My first few days of using Sparkol Videoscribe

When someone draws out diagrams and develops discussion using a white board, it’s a more interesting and far more powerful than looking at a bunch of presentation slides. Sparkol Videoscribe uses animated pens to draw on a white board. 

So I’ve decided to try it and bought a months subscription.

These are my experiences:

  1. It’s pretty intuitive and adding images to presentations is easy. These can selected from the Videoscribe library or imported.
  2. Learning how to use camera setting is one of the first things to learn as this gives you more control over the whiteboard builds (individual whiteboard areas are the equivalent to presentation slides). As you build the presentation, the whiteboard elements are added to a timeline on the bottom of your screen. The properties of each of these can be changed e.g. build time, colour, pen used, font etc.
  3. Creating a video and then adding a sound track is easy if you only want music running through the presentation. Again, sound files can be selected from the Videoscribe library or imported. What you can’t do is add your own speech to individual slides. If you want a narrated presentation you have to record this and import it. Then adjusting slide timings can be time consuming. If you need narration, planning the presentation and narration needs care – unlike using presentation apps, you can’t really create it as you go.
  4. Adding new content (i.e. a new whiteboard area) to a presentation can mean that all new elements of a whiteboard are now at the end of you timeline. Dragging them to their right location in the timeline can take time as each element of a build has to be selected in turn. Planning your presentation on paper first is a good practice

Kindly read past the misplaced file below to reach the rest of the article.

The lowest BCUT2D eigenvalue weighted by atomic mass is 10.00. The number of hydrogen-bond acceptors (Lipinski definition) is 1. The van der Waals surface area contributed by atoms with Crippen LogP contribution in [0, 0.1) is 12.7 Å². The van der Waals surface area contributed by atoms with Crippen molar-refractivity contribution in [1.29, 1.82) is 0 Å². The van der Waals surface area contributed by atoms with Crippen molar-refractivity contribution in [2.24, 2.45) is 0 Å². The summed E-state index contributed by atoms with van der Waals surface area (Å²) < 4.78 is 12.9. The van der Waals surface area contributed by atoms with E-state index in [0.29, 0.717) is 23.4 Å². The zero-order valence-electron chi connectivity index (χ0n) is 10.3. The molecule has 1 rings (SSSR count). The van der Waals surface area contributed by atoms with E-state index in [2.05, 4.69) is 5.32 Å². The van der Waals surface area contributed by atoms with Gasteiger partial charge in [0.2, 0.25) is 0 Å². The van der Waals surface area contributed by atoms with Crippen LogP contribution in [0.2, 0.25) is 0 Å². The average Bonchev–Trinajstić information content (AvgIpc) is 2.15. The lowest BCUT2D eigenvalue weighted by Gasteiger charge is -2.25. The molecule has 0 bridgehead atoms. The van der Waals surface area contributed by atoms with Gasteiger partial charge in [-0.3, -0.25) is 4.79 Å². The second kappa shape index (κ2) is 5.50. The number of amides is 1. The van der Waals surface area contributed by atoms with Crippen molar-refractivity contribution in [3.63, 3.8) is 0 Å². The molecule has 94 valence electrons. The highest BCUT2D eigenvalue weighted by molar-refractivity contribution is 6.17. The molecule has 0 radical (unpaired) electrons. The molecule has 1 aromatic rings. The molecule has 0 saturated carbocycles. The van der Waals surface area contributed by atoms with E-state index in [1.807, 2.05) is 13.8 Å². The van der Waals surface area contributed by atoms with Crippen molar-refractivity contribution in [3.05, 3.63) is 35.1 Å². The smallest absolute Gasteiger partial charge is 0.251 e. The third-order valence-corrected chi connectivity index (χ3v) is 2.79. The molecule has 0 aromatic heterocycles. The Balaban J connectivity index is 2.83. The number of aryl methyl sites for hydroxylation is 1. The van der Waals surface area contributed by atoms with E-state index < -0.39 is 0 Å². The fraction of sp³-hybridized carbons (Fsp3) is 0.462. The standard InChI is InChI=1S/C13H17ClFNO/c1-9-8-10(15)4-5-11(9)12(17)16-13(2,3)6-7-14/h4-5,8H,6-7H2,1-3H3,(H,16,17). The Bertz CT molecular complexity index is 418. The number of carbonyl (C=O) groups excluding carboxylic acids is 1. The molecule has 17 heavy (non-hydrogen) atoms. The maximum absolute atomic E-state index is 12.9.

I’ve now created two and these are on youtube at and

I think Videoscribe is great!

XONITEK Blog Repost: Why are 70% of all Process Improvement Projects Failing?

I’m reposting this blog as the extract below relates to my earlier blog post The Myth of The Quick Win I agree strongly with the point: It is also important not to take Quick Wins for the end point of the project. Refer to the Project charter and complete with what you and the project Sponsor have agreed. In my words, don’t get distracted by the glitter of the Quick Win!

Quick Wins are great, but there is a danger that they become unstructured

Sometimes a proposed project produces a lot of Quick wins which are dealt with as they are discovered. There is nothing wrong with that. There are however a few points that need to be observed:

– When the solution is already known.

– Care should be taken not to ASSUME the ‘known’ solution is the correct one.

– It is also important not to take Quick Wins for the end point of the project. Refer to the Project charter and complete with what you and the project Sponsor have agreed.

– When the proposed project is entering the area of creativity we should not use a DMAIC methodology but stay with PMBOK methodology.

– Making sure the Project is viable is very important and is done with the help of a prioritization matrix – complete it with your team.

The Myth of the Quick Win

The myth of the quick win. Brian Hunt 30/09/14